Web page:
Thursday night’s well-after-the-play misconduct by Browns defensive end Myles Garrett will create issues between Garrett and the league office. It also could, in theory, create issues between Garrett and the criminal justice system.
Yes, as crazy as it may sound to those who don’t realize that the rules of society aren’t suspended on a football field, a basketball court, a hockey rink, or a baseball diamond, Garrett could end up in a court of law, charged with felonious or aggravated assault. Indeed, if a football helmet as used in this setting constitutes a “deadly weapon” under Section 2923.11 of the Ohio Revised Code (“any instrument, device, or thing capable of inflicting death, and designed or specially adapted for use as a weapon, or possessed, carried, or used as a weapon”), Garrett committed — in plain sight — an assault against Steelers quarterback Mason Rudolph.
Garrett wouldn’t be the first professional athlete to be charged with assault. In 2000, hockey player Marty McSorley received 18 months of probation after striking Donald Brashear in the head with a stick. (McSorley argued he was merely trying to intimidate Brashear; the judge didn’t buy it.)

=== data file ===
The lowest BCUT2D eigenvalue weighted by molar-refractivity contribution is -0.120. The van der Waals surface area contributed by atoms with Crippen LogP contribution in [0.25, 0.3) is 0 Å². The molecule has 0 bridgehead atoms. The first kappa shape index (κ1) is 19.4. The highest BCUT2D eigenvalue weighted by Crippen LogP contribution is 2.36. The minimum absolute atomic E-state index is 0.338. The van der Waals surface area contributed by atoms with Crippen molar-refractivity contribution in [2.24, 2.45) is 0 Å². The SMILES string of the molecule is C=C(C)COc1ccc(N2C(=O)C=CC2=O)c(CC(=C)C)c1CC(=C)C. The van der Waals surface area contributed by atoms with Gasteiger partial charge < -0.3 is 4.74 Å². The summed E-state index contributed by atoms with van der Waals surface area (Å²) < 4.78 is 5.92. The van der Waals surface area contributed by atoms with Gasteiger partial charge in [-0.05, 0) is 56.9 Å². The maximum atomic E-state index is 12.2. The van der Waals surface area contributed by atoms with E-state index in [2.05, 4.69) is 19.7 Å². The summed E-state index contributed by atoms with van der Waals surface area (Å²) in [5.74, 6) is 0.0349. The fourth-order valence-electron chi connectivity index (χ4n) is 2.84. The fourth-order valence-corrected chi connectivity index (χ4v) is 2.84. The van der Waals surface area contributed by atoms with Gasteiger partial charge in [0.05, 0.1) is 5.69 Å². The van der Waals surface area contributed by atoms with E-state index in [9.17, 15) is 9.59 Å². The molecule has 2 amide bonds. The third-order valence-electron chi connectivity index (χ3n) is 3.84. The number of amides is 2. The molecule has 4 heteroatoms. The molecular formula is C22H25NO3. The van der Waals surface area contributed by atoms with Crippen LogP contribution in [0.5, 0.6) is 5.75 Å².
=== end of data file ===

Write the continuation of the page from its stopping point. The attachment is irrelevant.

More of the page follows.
For several reasons, Garrett likely won’t be charged. First, it happened in Cleveland and not in Pittsburgh (which definitely is a factor, given that prosecutors are elected officials). Second, Rudolph wasn’t knocked out or otherwise injured.
Still, Garrett in theory could be charged. And that underscores the serious nature of what Garrett did.
From the NFL’s perspective, the fact that Rudolph wasn’t seriously injured won’t matter. The image of Garrett whacking Rudolph in the head with his own helmet are damaging enough to The Shield to prompt a significant punishment, possibly under the Personal Conduct Policy. Because the league, as it tries to reverse the trend of moms and dads keeping their kids from playing football, must do whatever it can to show its commitment to player health and safety.